An ad hoc coalition of agricultural and food organizations led by the National Pork Producers Council this week urged Congress to establish criteria for revoking a country’s tariff-free access to the U.S. market if it fails to give U.S. products treatment consistent with international trade rules. The coalition also weighed in on renewing beneficial trade treatment for African nations that restrict U.S. imports. The Generalized System of Preferences (GSP) offers tariff-free treatment on many products from developing countries. Last year, 130 nations received such benefits on about 5,000 products shipped to the United States. The African Growth and Opportunity Act (AGOA) is similar to GSP. Congress is set to extend AGOA, which expires in 2015, and to renew GSP, which expired at the end of July. In a letter sent Monday to lawmakers, the coalition pointed out that “barriers to U.S. exports in GSP beneficiary countries are widespread and are often in flagrant violation of international obligations. The fact that these countries may maintain these restrictions on U.S. goods while benefitting from unilateral preferential treatment for their products in the U.S. market – and with little apparent concern about losing those tariff benefits – is clearly inconsistent with the intent of Congress, and we believe this must change,” the coalition concluded. In a separate letter to Congress, the coalition stated its strong opposition to a long-term or permanent extension of AGOA. Either extension, said the coalition, would remove any incentive for beneficiary nations to move toward reciprocal trade relationships with the United States. A number of African countries, including Ethiopia, Kenya, Nigeria and South Africa, have non-tariff trade barriers to U.S. goods, most of which violate World Trade Organization (WTO) trade rules. In extending AGOA, the coalition is urging lawmakers to require, at a minimum, that beneficiary countries “refrain from erecting blatantly protectionist and WTO-incompatible barriers to our products.”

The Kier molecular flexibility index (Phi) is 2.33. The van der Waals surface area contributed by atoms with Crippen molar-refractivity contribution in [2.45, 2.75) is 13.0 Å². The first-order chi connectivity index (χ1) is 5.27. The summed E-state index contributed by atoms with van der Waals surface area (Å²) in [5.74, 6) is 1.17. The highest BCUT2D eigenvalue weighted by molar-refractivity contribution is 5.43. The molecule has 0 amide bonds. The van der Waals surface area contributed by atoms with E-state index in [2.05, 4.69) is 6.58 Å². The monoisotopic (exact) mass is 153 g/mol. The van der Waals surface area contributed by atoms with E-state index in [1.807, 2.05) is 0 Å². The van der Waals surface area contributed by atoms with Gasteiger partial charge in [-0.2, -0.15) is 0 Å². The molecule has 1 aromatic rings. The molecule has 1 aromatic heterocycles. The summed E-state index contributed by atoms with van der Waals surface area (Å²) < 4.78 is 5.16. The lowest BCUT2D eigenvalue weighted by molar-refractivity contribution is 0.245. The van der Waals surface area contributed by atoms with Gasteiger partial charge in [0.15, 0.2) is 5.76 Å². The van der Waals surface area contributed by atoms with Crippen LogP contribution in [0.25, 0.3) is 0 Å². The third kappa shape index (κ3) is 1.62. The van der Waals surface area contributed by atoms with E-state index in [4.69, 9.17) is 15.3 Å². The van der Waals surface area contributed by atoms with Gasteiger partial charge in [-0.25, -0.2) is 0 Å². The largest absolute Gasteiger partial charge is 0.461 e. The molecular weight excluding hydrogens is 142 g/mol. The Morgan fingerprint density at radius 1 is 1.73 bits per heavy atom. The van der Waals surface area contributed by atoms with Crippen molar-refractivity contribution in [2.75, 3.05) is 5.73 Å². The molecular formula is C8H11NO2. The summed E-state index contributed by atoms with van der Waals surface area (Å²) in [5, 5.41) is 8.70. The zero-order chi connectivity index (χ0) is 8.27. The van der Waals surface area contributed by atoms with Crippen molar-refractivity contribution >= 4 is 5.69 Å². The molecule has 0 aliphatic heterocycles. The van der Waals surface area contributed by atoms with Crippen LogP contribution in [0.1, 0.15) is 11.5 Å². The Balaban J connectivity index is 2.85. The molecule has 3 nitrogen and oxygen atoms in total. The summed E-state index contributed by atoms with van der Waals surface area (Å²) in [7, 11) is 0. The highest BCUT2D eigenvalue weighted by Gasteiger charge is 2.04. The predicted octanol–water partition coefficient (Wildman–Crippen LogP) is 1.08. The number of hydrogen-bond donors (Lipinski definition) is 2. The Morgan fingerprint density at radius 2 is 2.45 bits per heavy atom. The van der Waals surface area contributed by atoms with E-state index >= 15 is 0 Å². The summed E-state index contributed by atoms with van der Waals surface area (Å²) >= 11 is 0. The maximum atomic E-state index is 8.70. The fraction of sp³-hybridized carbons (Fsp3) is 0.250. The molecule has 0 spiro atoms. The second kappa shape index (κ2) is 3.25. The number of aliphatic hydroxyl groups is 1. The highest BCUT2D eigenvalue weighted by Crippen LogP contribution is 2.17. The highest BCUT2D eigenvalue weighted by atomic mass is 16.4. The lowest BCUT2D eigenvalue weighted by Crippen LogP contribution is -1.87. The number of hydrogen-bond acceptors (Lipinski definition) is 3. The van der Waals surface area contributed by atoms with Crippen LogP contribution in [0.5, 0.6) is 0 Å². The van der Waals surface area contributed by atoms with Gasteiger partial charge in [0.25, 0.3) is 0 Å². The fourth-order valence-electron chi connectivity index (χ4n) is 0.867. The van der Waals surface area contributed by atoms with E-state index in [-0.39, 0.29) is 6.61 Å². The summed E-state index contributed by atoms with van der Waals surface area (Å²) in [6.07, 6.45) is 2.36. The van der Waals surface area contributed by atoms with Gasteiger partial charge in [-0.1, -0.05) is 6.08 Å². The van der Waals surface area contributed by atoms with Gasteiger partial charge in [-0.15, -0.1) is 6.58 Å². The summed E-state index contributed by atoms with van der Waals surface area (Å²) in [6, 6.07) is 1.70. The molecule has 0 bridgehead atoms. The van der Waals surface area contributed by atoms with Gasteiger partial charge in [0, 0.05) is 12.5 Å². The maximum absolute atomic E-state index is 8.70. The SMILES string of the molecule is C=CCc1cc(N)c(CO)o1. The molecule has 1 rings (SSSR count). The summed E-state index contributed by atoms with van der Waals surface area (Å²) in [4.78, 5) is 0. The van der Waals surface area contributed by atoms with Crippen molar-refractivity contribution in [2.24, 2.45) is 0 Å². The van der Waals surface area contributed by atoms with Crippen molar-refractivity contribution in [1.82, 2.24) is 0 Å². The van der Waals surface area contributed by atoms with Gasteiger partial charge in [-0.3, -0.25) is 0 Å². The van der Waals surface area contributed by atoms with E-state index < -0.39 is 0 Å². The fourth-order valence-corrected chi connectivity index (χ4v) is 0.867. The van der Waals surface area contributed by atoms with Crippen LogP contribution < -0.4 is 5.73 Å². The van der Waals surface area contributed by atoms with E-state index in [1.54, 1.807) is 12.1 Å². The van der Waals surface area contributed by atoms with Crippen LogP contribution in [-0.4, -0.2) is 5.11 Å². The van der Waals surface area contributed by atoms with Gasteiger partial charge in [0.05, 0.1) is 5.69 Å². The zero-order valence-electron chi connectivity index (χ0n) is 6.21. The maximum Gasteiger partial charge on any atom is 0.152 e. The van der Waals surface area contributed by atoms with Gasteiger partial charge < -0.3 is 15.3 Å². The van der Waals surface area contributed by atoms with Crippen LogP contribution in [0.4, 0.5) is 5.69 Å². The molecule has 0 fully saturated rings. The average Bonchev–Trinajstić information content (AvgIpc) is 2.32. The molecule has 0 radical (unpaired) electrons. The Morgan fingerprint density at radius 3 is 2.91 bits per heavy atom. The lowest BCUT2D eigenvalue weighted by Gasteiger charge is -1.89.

Laurie Hueneke, NPPC director of International Trade Policy, Sanitary and Technical Issues, last week participated as a member of the U.S. delegation at the 45th session of the Codex Committee on Food Hygiene (CCFH) in Hanoi, Vietnam. CCFH is a committee of the Codex Alimentarius Commission, established by the United Nation’s Food and Agriculture Organization and its World Health Organization to promote food safety and harmonize international food standards. The committee agreed to advance the “Proposed Draft Guidelines for Control of Specific Zoonotic Parasites in Meat for Trichinella spp.” to the Codex Commission for final adoption in July 2014. The draft standard includes a provision to accept a negligible-risk standard for trichinae based on establishing a compartment based on surveillance at the packing plant. According to Dr. Ray Gamble, president ex-officio of the International Commission on Trichinellosis, the odds of trichinae in the U.S. commercial pork supply is 1-in-300 million. Additionally, the Center for Disease Control and Prevention recognizes the U.S. commercial herd as low risk. Despite the negligible risk status of the U.S. commercial herd, numerous countries require trichinae-free certifications and costly mitigations for U.S. pork. The guidelines on trichinae would allow the United States to demonstrate its negligible risk status. NPPC worked with experts to provide significant input into the draft trichinae guidelines. New work was also approved for “Guidelines for the Control of Nontyphoidal Salmonella spp. in Beef and Pork” and “Guidelines on the Application of General Principles of Food Hygiene to the Control of Foodborne Parasites.”